How Payments Work
When it Comes to Making Payments on Your Student Loans, It's Easy to Get Started.
Statement and Due Date
We send you your monthly billing statement for each account about three weeks before a payment is due. Your monthly statement and Nelnet.com account will show your current amount due and due date for that account. For more information on your monthly billing statements, visit Statement Overview.
If you have multiple accounts, it's possible you may have different due dates. Log in to your Nelnet.com account to view your most up-to-date account information. You can call us anytime to request that we align the due dates on all of your loans to a date between the 1st and 28th of each month.
IMPORTANT: If you have both Department of Education-owned (account number starts with E) loans and loans owned by other lenders (account number starts with D or J), you must send your payments separately to the address on the front of your statement to have them applied correctly to your loans. If you make your monthly payment online, you're able to submit a single payment for all of your accounts.
Accounts and Loan Group
You may have more than one student loan account with Nelnet (account numbers start with D, J, or E). Within each account, your individual loans may be grouped according to the characteristics they have in common. For example, loans of the same type and interest rate may be in a group together.
How Interest Works
Interest rates for federal student loans are set annually by Congress. Most student loans (including all federal loans) use a method of interest accrual known as simple interest. Simple interest is a formula that multiplies your loan balance times the interest rate.
Interest accrues daily throughout the life of your loans. To find out how much interest accrues daily, simply multiply your current principal balance times the interest rate.
To calculate your daily interest accrual, use the following formula:
(Current Principal Balance x Interest Rate) ÷ 365.25
Translated, this equation means that your current principal balance multiplied by the interest rate and then divide that number by 365.25 (the number of days in one year).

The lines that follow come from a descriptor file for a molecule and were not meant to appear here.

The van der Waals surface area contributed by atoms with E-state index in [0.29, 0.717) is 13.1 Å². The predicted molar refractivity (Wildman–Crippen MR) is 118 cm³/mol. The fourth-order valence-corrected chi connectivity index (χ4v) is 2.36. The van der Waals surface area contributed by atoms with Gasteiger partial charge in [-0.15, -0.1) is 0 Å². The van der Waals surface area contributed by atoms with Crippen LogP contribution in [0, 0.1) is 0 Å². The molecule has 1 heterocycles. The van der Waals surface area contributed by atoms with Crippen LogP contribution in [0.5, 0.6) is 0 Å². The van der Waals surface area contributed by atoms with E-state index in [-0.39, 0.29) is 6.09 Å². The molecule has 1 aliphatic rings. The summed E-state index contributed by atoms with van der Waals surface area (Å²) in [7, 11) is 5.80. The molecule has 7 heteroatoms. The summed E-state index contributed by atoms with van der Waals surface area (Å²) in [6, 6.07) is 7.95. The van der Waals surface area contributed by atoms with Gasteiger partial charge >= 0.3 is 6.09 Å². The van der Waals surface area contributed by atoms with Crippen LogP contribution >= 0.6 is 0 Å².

If you do not pay the current amount due, every loan group may become delinquent, reported to consumer reporting agencies, be subject to a late fee (if applicable)* and could lose eligibility for borrower benefits and repayment incentives. We encourage you to pay as much as you can, because interest accrues on your outstanding principal balance.
* Note: The U.S. Department of Education does not assess late or returned payment fees.
Any payment not received within 15 days of the due date may incur a late fee of up to six cents for each dollar that’s late, as described in the terms of your promissory note*. We may also charge certain reasonable costs incurred in collecting the loan. Costs can include, but are not limited to, attorney fees and court costs. Returned payments may be assessed a $5.00 fee*.
If you are charged fees, they are not included in your current amount due.
When you pay your current amount due, a portion of your payment is applied to fees, reducing the amount applied to your outstanding principal balance. Interest only accrues on your outstanding principal balance, which could increase the total cost of your loan.
You may avoid this extra cost by paying more than your current amount due to cover the amount of your outstanding fees.
*Note: The U.S. Department of Education does not assess late or returned payment fees.
How Your Regular Monthly Payment Amount is Determined
Your regular monthly payment amount is calculated to allow you to pay off your loan within your loan term. This regular monthly payment amount is evaluated periodically to ensure you'll still pay off your loan within your loan termLearn more about your regular monthly payment
Your Payment Could be $0
Income-driven repayment plans can be a viable solution for reducing your regular monthly payment amount, in some cases even making your monthly payment amount as little as $0 a month. Under these plans, your payment is based on your income.Learn more about income-driven repayment plans
Your Payment Could be More Than Usual
Your current amount due may be higher if your most recent payment did not cover the current amount due, your lower repayment plan has expired, or you are on a plan that increases your regular monthly payment amount incrementally.